Military personnel were in a somewhat insecure position in terms of employment in that they were on rolling contracts some of which were in terms as low as 3-years. It was possible that the Defence Forces could decide that your “service was no longer required” and at the end of a particular contract term you could be refused re-engagement. The Department of Defence decided take advantage of “service no longer required”.
The Department of Defence decided to introduce a stringent annual medical and a stringent annual fitness test. As part of the annual medical they introduced a hearing test and this is where the spectacular own goal kicked into play.
Personnel who had served the Defence Forces during a very difficult period in the history of the Irish state started to be informed that their service would be no longer required because their hearing was not up to the required new standard.
Anyone who served in the Defence Forces during this period knows that Health & Safety was nonexistent. There are stories of soldiers bringing civvy ear defenders to range practice only to be told to take them off because the were not “issued”. All personnel, including those firing heavy weapons , such as artillery, mortars & naval guns, had to make do with stuffing cotton wool into their ears if they were lucky.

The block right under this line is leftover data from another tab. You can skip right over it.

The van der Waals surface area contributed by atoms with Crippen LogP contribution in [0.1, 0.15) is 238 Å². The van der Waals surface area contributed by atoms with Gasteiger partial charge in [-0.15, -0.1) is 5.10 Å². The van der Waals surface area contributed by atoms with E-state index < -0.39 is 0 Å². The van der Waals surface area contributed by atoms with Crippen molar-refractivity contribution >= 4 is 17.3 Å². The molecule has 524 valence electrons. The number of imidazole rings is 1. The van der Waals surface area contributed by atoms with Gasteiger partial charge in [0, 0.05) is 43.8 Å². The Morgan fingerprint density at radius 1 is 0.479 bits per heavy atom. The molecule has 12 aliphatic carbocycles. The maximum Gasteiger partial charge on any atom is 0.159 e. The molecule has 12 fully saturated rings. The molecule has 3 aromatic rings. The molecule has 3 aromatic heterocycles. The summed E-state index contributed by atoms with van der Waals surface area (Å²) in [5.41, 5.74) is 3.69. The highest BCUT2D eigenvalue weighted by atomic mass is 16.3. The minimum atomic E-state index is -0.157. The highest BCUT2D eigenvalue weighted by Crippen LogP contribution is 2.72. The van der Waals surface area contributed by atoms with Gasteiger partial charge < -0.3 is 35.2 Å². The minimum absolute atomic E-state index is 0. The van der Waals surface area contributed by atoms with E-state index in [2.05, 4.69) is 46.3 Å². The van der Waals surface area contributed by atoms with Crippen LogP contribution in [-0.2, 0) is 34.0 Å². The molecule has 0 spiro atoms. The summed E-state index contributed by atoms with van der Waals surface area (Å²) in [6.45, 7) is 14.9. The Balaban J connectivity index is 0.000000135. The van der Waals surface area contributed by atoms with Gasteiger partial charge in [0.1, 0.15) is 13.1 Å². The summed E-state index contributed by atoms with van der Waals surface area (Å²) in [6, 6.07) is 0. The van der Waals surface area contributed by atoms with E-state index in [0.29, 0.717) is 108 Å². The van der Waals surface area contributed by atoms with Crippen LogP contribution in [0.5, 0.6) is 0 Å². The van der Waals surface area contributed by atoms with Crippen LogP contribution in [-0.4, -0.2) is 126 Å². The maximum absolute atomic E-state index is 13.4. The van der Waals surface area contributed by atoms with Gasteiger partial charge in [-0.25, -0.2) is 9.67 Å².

When some basic disposable foam earplugs were eventually introduced there were occasions where these were handed out on the ranges only to be collected again and handed out again “used” to different personnel the next day. Yes, some personnel received disposable earplugs that had been inside someone elses ear.
The Defence Forces commenced informing personnel that their service would no longer be required and indeed some were discharged on medical grounds for hearing loss. This spread panic amongst serving personnel as they faced losing their livelihood in a country still in tough economic circumstances.
When personnel started to compare the printed results of their audiometry tests they started to notice a consistent common pattern in the hearing loss. The loss was most pronounced at the frequency range that matched gunfire.